Ah, not sure what thread you are reading, but I posted my 31 micro second (.031 millisecond)

solution 2nd, and Twisol was 3rd. Though I am not really sure who or what you are really

griping about here. But as for me, it took more time to figure out how to get the timing data

then the code to do the scan. I don't think I thought about it more then a half hour or so and

writing it was only a few mins, so I don't really see where you are going with the time thing.

And as far as Twisol's method, though it might be overkill for this problem, it might have uses

with other more complex problems, and hope it is given some thought by him or others working

on a problem it is more well suited for.

I was reading the thread in which Twisol was the first to post a matching solution together with time in milliseconds (#25). Your post at #18 didn't list any benchmarks. If you had the answer first and your code ran faster, then kudos.

For the record, I wasn't declaring Twisol a winner, but was merely trying to save him some work :)

@plamzi: Humans did not invent mathematical rules/laws. We simply came up with words and symbols to describe the already-existing concepts. At best, you could say we discover mathematical rules/laws. Sorry for the pedantism.

Absolutely true, and no need to apologize for your pedantism. But isn't it an article of faith to believe that our words and symbols describe those concepts perfectly?

Many scientists believe that math is the language of creation, and that could well be true, but at this point in time, all of our science is built on assumptions about reality:

Quoted from http://en.wikipedia.org/wiki/Axiom :

"… an axiom is a logical statement that is assumed to be true…"

Incidentally, even if we assume that math is a perfect abstraction of reality, Runter's certainty that there is no faster solution than the canonical one to me seems to be based on the logical fallacy that the smartest math people in the universe have already been born. It also makes the unsafe assumption that the smartest math people already born worked on this exact problem.

I have neither faith, nor certainty, but I do have lots of love for the scientific method :)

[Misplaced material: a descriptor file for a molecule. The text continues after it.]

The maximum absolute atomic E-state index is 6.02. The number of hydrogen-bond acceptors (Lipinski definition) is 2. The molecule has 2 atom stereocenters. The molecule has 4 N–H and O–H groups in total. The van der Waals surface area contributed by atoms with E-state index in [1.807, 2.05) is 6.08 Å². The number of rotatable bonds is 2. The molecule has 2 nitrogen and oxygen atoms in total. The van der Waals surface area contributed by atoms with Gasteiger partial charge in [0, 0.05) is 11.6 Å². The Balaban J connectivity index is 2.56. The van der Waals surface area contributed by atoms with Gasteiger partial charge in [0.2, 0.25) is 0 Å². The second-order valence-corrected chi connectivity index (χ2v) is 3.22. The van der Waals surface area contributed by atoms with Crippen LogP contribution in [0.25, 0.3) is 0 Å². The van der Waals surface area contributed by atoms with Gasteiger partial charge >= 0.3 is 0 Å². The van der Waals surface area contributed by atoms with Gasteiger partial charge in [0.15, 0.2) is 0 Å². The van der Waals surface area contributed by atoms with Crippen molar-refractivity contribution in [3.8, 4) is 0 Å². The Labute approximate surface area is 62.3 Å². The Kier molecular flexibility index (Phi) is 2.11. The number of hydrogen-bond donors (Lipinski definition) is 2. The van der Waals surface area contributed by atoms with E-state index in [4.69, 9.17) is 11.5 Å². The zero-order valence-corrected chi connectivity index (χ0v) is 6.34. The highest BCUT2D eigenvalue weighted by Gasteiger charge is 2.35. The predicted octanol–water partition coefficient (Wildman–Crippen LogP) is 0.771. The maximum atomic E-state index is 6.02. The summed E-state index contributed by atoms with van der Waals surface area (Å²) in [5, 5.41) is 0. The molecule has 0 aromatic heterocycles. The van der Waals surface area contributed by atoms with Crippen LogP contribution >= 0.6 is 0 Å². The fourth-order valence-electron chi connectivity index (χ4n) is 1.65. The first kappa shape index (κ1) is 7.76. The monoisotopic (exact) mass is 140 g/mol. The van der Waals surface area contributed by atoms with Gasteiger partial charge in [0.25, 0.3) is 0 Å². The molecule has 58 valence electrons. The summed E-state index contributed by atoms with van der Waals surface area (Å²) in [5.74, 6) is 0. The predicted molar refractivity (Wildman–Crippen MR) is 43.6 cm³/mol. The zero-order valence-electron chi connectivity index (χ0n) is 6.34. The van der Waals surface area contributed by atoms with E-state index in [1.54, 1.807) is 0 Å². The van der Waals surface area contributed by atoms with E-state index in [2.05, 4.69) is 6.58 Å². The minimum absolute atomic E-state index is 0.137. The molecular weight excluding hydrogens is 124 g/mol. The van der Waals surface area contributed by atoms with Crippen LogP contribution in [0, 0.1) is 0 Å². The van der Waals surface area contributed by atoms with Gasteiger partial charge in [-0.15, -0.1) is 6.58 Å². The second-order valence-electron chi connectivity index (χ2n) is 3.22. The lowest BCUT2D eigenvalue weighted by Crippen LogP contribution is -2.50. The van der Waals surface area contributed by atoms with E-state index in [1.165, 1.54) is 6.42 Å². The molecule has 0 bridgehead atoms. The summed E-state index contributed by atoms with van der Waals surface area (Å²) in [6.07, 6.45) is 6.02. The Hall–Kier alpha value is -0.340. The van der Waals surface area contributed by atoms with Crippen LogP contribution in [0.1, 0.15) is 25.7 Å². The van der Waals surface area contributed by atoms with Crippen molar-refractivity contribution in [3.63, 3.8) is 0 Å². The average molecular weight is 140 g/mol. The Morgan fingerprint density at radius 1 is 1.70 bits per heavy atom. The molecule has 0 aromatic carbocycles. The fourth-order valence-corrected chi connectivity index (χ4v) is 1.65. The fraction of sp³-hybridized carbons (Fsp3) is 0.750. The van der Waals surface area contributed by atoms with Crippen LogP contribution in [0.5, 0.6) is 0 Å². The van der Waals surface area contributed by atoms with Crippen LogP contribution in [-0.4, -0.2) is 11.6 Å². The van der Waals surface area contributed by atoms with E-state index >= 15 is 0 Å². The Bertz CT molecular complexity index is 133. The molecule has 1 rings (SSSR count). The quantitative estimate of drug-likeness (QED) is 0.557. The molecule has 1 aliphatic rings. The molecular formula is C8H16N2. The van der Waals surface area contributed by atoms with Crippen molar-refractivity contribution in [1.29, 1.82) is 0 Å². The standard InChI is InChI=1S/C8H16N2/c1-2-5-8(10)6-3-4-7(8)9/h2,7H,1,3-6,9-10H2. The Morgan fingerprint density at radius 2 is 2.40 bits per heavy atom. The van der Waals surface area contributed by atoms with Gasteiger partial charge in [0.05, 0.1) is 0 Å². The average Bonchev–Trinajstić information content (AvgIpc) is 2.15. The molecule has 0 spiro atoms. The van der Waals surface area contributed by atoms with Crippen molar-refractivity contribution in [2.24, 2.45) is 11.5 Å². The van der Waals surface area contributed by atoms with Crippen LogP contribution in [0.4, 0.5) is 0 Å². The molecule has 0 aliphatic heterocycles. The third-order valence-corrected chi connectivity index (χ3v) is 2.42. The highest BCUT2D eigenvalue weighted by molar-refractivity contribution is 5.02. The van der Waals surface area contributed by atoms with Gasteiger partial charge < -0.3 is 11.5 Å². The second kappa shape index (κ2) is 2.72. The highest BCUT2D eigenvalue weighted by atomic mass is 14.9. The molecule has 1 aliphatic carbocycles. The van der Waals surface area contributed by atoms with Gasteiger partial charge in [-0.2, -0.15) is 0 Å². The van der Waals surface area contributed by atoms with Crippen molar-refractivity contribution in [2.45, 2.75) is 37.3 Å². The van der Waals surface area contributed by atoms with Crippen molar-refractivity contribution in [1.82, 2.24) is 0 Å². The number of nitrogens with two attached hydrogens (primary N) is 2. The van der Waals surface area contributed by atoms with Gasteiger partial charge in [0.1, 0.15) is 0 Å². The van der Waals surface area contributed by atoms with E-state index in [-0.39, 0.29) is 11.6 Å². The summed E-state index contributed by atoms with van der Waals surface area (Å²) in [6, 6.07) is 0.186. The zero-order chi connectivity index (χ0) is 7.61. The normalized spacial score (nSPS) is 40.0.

17 Dec, 2011, Nich wrote in the 50th comment:

I think that you're using the word "assumed" in a different sense then the article is. I'm not a mathematician, but my understanding is that at the lowest levels, mathematical axioms neither need to be proven, or taken on faith. They are **given**, and any proofs derived from them are taken as given *if* the axioms hold. There is no way to falsify the axioms, because they are given to a particular branch of math.

Also, math isn't science (though science is grounded in math). Math is not limited to only describing worlds that exist, or could exist, in reality. So while you're correct in saying that our understanding of the world is grounded in assumptions, math doesn't work like that. When doing math, it's perfectly correct to choose your assumptions differently then exist in the real world. The scientific method doesn't apply generally in math, because math is more interested in proving things then hypothesizing about them. While you can come up with a hypothesis in Math, (e.g. P =/= NP) it's usually not useful unless it can be eventually proven.

I can't find a proof saying that the canonical algorithm for this problem is minimal, but if such a proof exists, it's not a matter of faith to say that a faster algorithm will never be found, as long as the assumptions of the proof are maintained.

A trivial proof that the algorithm can never be run in sub-linear time is that the algorithm must examine each element for inclusion at least once. Thus, a super bright mathematician could find a way to shave off a constant amount to make the algorithm faster, but running the algorithm on a sequence will always take proportionately twice as long as a sequence of half the size.